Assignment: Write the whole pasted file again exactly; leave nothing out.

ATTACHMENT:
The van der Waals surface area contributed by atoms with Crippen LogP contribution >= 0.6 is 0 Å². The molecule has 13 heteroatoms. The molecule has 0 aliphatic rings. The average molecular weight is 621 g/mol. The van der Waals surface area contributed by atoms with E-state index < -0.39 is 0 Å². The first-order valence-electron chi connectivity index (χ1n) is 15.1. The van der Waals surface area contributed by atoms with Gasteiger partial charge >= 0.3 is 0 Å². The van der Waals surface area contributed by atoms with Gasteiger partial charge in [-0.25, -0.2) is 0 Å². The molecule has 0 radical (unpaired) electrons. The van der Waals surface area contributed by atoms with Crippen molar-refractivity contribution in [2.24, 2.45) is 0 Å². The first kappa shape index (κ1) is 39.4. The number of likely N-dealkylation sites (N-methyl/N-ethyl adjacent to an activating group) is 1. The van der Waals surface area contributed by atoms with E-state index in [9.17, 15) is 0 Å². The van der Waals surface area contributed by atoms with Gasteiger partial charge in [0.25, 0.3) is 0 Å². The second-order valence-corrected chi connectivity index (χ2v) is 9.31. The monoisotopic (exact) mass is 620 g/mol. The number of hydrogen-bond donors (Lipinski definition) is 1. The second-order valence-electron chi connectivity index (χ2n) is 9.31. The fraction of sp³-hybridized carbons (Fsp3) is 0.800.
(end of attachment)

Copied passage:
The van der Waals surface area contributed by atoms with Crippen LogP contribution >= 0.6 is 0 Å². The molecule has 13 heteroatoms. The molecule has 0 aliphatic rings. The average molecular weight is 621 g/mol. The van der Waals surface area contributed by atoms with E-state index < -0.39 is 0 Å². The first-order valence-electron chi connectivity index (χ1n) is 15.1. The van der Waals surface area contributed by atoms with Gasteiger partial charge >= 0.3 is 0 Å². The van der Waals surface area contributed by atoms with Gasteiger partial charge in [-0.25, -0.2) is 0 Å². The molecule has 0 radical (unpaired) electrons. The van der Waals surface area contributed by atoms with Crippen molar-refractivity contribution in [2.24, 2.45) is 0 Å². The first kappa shape index (κ1) is 39.4. The number of likely N-dealkylation sites (N-methyl/N-ethyl adjacent to an activating group) is 1. The van der Waals surface area contributed by atoms with E-state index in [9.17, 15) is 0 Å². The van der Waals surface area contributed by atoms with Gasteiger partial charge in [0.25, 0.3) is 0 Å². The second-order valence-corrected chi connectivity index (χ2v) is 9.31. The monoisotopic (exact) mass is 620 g/mol. The number of hydrogen-bond donors (Lipinski definition) is 1. The second-order valence-electron chi connectivity index (χ2n) is 9.31. The fraction of sp³-hybridized carbons (Fsp3) is 0.800.